- Payments passed through to plan sponsors
- Payments retained as revenue by the PBMs
- Payments provided to plan beneficiaries at the point-of-sale
We examined the Texas reports on PBM rebates from calendar years 2016 to 2019, 2020, and 2021.
We found some quirks in these data. For 2016 to 2019, the total reported annual rebate payments ranged from $558 million to $857 million from 18 PBMs. For 2020, total annual rebates jumped to $2.3 billion from 24 PBMs. For 2021, reported rebates jumped again, to $5.7 billion from 13 PBMs.
Despite these variations, the data tell a compelling and fairly consistent tale about what happened to the manufacturers' payments to PBMs.
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- Payers received most the money collected by PBMs. As you can see, PBMs passed through about 80% to 90% of manufacturers’ payments. The Texas data are directionally consistent with employer surveys and public disclosures by CVS Health and Cigna’s Express Scripts business. For details, see Section 9.1.1. of our 2022 pharmacy/PBM report.
- PBMs retained an unexpectedly larger share of manufacturers’ payments. For 2021, PBMs retained $752 million (13%) of manufacturers’ total payments. This share has ranged from 9% to 21% over the six years. These figures seem higher than PBMs’ public disclosures. A few years ago, both CVS and Express Scripts claimed to be returning 95% or more of rebates.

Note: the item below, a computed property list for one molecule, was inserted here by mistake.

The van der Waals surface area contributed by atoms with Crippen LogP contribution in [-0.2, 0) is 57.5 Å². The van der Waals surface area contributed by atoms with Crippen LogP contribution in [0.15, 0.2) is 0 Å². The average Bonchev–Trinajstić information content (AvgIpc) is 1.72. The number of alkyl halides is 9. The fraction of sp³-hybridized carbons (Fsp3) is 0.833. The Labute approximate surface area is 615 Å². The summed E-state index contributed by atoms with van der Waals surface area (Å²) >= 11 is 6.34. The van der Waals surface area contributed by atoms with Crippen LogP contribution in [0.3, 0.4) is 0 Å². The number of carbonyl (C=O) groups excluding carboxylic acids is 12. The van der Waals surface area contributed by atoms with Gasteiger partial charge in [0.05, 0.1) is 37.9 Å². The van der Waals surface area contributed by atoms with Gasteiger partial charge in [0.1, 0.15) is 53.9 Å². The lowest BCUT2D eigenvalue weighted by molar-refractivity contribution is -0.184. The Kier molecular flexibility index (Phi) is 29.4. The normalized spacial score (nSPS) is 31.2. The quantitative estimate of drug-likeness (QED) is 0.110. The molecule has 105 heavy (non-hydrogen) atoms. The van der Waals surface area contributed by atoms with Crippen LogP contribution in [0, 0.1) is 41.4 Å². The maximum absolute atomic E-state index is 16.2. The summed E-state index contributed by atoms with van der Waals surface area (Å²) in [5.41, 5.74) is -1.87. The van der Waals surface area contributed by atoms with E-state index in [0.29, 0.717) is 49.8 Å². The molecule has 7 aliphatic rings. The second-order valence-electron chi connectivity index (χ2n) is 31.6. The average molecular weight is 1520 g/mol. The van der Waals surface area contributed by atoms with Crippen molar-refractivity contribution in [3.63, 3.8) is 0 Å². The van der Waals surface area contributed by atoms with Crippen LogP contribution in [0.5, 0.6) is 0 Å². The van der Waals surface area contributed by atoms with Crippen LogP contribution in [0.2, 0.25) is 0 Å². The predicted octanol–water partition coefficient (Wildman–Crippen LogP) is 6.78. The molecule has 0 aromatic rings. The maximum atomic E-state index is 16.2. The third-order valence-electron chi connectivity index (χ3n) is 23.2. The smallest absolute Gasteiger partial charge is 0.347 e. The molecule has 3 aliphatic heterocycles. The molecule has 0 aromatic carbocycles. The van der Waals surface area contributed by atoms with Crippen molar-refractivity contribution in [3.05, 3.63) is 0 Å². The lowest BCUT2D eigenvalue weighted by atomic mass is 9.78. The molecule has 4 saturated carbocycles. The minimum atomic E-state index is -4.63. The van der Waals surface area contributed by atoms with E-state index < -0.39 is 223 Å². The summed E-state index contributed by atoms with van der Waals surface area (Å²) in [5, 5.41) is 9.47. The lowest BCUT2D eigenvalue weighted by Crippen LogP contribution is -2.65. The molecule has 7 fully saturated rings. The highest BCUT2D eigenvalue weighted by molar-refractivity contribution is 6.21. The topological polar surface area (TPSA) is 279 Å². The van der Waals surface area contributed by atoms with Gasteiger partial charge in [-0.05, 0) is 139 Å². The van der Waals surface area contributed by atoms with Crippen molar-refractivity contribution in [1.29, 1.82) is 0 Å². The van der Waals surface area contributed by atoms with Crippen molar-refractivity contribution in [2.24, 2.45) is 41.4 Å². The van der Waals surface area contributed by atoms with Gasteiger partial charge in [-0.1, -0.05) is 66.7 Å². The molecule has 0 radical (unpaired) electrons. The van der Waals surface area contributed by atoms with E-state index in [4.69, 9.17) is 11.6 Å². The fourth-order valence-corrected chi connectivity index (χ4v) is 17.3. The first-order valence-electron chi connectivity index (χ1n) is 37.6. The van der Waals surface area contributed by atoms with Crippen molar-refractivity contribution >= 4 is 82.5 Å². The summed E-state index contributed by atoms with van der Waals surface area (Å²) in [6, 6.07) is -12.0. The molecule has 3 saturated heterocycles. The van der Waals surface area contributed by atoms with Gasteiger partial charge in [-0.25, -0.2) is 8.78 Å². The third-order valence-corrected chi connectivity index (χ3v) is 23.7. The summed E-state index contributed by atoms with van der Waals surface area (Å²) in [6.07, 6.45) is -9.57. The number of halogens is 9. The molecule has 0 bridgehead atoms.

I suspect the discrepancy stems from the public companies’ carefully worded statements about the share of “rebates” passed through to plan sponsors. That's one reason that DCI estimates that fees and other payments from manufacturers have become crucial to PBMs’ profitability, per Section 11.2.3. of our 2022 pharmacy/PBM report.
- Payers continue to hoard rebates. A teeny amount of manufacturers’ funds were shared directly with the beneficiaries whose prescriptions generated the rebate funds. For 2021, only $11.9 million (0.2%) out of $5.7 billion in manufacturer payments were shared as point-of-sale savings to plan beneficiaries. This result should not surprise long-time readers of Drug Channels. Plans prefer to use rebates and other payments to offset nondrug healthcare costs and reduce general premiums, rather than offset the prices paid by patients whose prescriptions generated the rebate funds.
Consider Employers Are Getting More Rebates Than Ever—But Sharing Little With Their Employees (from January 2018), which summarized a 2017 employer survey. More than two-thirds of employers used rebate payments to offset overall spending on drug costs, while 11% used rebates to offset member premiums for all employees. A small minority (15%) split the savings with members. BTW, that article is also notable for containing my favorite Lord of the Rings references.
Different plan sponsors have varying preferences for how the value of rebates is reflected in their pharmacy benefit spending. But the Texas data show that there have been few new developments in plan sponsors’ usage of manufacturers’ rebates.
Perhaps that’s why the PBMs cry, “Ki-yip-pee-yi,” deep in the heart of Texas.